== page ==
Although Grand Slam events (Australian Open, French Open, Wimbledon, US Open) provide substantial pay days for players, the lower levels of the professional tour offer considerably less prize money (see blog https://jamesmcgeetennis.com/2013/06/24/financing-the-tour/). This creates enduring financial instability for a majority of professional players, which hangs like a dark cloud over their long-term feasibility within the game. This may not be felt by players at the top of the sport, like Osaka, but nonetheless the similar symptoms of anxiety are experienced and echoed throughout much of the professional tour.
With tournaments offered worldwide during 51 of the 52 weeks of the year and the incentives to play to earn prize money and move up the rankings, players live a nomadic lifestyle that brings with it unique challenges. It is not uncommon for players to spend no more than a week or two in a set location throughout the entire year. Instead, they face changing time zones, different court surfaces, new cultures, languages, foods and surroundings as they continually move place to place.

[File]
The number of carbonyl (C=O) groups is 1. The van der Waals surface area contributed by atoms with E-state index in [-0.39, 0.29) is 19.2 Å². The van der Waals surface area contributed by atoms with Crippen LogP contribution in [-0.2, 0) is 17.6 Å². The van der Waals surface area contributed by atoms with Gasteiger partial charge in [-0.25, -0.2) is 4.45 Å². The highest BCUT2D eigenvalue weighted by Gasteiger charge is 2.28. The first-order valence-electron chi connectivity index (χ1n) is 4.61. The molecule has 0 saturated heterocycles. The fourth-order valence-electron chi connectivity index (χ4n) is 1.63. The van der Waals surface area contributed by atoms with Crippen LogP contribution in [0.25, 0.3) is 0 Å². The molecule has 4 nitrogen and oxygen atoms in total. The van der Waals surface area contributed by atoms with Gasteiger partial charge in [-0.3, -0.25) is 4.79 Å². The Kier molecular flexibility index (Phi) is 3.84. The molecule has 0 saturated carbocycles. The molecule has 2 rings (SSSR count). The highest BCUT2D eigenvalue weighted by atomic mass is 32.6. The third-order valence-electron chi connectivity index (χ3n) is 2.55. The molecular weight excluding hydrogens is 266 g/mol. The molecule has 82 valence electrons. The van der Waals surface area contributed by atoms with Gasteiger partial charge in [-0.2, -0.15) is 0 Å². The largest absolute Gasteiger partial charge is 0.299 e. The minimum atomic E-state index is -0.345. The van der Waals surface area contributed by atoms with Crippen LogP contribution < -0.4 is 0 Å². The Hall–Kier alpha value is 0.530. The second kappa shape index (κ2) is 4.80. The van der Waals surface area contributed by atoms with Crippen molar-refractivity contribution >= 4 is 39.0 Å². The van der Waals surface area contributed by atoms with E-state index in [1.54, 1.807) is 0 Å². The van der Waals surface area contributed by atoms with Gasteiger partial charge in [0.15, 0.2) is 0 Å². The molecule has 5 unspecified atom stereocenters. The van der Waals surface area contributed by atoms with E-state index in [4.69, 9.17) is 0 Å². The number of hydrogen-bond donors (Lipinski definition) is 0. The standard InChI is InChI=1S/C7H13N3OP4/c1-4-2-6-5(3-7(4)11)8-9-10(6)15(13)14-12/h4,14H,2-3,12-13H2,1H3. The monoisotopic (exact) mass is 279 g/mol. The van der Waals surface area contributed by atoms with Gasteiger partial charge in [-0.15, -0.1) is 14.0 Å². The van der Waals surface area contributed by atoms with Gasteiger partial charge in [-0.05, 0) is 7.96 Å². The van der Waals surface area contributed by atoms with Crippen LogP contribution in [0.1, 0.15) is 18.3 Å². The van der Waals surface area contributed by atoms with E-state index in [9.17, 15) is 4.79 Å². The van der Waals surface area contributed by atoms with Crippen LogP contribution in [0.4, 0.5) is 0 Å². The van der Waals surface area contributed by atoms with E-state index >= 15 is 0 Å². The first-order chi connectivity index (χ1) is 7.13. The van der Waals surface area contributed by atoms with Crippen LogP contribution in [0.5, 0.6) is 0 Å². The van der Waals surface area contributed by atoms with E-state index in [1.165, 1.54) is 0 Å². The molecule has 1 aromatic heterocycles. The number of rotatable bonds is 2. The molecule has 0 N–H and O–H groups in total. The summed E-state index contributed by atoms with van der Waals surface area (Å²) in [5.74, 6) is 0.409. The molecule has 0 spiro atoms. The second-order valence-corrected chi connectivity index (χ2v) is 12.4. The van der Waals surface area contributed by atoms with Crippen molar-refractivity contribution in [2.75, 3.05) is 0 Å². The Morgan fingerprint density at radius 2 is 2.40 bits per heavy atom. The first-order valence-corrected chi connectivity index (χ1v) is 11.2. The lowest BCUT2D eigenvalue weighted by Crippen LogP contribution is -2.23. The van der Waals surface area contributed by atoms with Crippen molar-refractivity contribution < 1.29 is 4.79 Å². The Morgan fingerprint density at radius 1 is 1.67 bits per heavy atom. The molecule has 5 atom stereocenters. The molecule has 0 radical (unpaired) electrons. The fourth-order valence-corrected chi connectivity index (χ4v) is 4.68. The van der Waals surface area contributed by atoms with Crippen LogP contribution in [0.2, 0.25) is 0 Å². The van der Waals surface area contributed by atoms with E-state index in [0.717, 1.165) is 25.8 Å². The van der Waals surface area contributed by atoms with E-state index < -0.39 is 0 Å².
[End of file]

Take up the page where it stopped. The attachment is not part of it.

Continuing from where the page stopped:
The impact of this lifestyle on professional players is two-fold. First, players experience physical and mental fatigue from their relentless traveling schedules. The continual movement and adjustments accumulate over time leaving players fatigued. Second, they also experience difficulty maintaining relationships and loneliness. Being away from home so regularly and missing friends’ and families’ birthdays, graduations, weddings and other important life events makes it difficult to remain connected to their support networks.
In fact, in Osaka’s withdrawal announcement from Wimbledon this year, her agent noted “she is taking some personal time with friends and family”, as a way to protect her mental health before returning to the professional tour.
The Weight of Expectation
The significant financial and lifestyle sacrifices made by players on the professional tour magnifies the pressures they place on themselves to succeed. This is further exasperated by a ranking system that removes ranking points from more than a year prior meaning that players must consistently perform to maintain their position within the professional system. This puts pressure on players to stay healthy, as injuries or time away from the sport means their place within the professional game is threatened.